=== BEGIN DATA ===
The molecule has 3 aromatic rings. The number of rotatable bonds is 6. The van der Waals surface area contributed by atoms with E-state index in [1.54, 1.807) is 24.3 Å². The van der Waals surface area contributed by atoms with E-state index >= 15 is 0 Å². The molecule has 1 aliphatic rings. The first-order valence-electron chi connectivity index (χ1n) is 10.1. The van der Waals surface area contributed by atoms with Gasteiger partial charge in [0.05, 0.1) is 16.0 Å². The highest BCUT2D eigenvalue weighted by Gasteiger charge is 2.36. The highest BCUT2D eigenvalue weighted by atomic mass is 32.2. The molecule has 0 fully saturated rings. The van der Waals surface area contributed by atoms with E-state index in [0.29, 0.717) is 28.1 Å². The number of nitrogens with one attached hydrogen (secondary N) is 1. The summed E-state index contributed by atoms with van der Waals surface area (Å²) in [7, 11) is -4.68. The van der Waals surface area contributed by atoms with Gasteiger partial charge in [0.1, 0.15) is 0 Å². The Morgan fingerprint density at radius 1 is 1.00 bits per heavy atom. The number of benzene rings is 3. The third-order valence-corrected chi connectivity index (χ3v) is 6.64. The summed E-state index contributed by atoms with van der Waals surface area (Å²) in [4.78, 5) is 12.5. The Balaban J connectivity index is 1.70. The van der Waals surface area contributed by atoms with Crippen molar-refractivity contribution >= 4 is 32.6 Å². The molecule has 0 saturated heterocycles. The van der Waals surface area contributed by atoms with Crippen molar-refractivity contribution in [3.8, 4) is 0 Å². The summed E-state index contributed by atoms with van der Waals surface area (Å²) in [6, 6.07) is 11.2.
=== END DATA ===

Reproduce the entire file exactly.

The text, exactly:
The molecule has 3 aromatic rings. The number of rotatable bonds is 6. The van der Waals surface area contributed by atoms with E-state index in [1.54, 1.807) is 24.3 Å². The van der Waals surface area contributed by atoms with E-state index >= 15 is 0 Å². The molecule has 1 aliphatic rings. The first-order valence-electron chi connectivity index (χ1n) is 10.1. The van der Waals surface area contributed by atoms with Gasteiger partial charge in [0.05, 0.1) is 16.0 Å². The highest BCUT2D eigenvalue weighted by Gasteiger charge is 2.36. The highest BCUT2D eigenvalue weighted by atomic mass is 32.2. The molecule has 0 fully saturated rings. The van der Waals surface area contributed by atoms with E-state index in [0.29, 0.717) is 28.1 Å². The number of nitrogens with one attached hydrogen (secondary N) is 1. The summed E-state index contributed by atoms with van der Waals surface area (Å²) in [7, 11) is -4.68. The van der Waals surface area contributed by atoms with Gasteiger partial charge in [0.1, 0.15) is 0 Å². The Morgan fingerprint density at radius 1 is 1.00 bits per heavy atom. The number of benzene rings is 3. The third-order valence-corrected chi connectivity index (χ3v) is 6.64. The summed E-state index contributed by atoms with van der Waals surface area (Å²) in [4.78, 5) is 12.5. The Balaban J connectivity index is 1.70. The van der Waals surface area contributed by atoms with Crippen molar-refractivity contribution >= 4 is 32.6 Å². The molecule has 0 saturated heterocycles. The van der Waals surface area contributed by atoms with Crippen molar-refractivity contribution in [3.8, 4) is 0 Å². The summed E-state index contributed by atoms with van der Waals surface area (Å²) in [6, 6.07) is 11.2.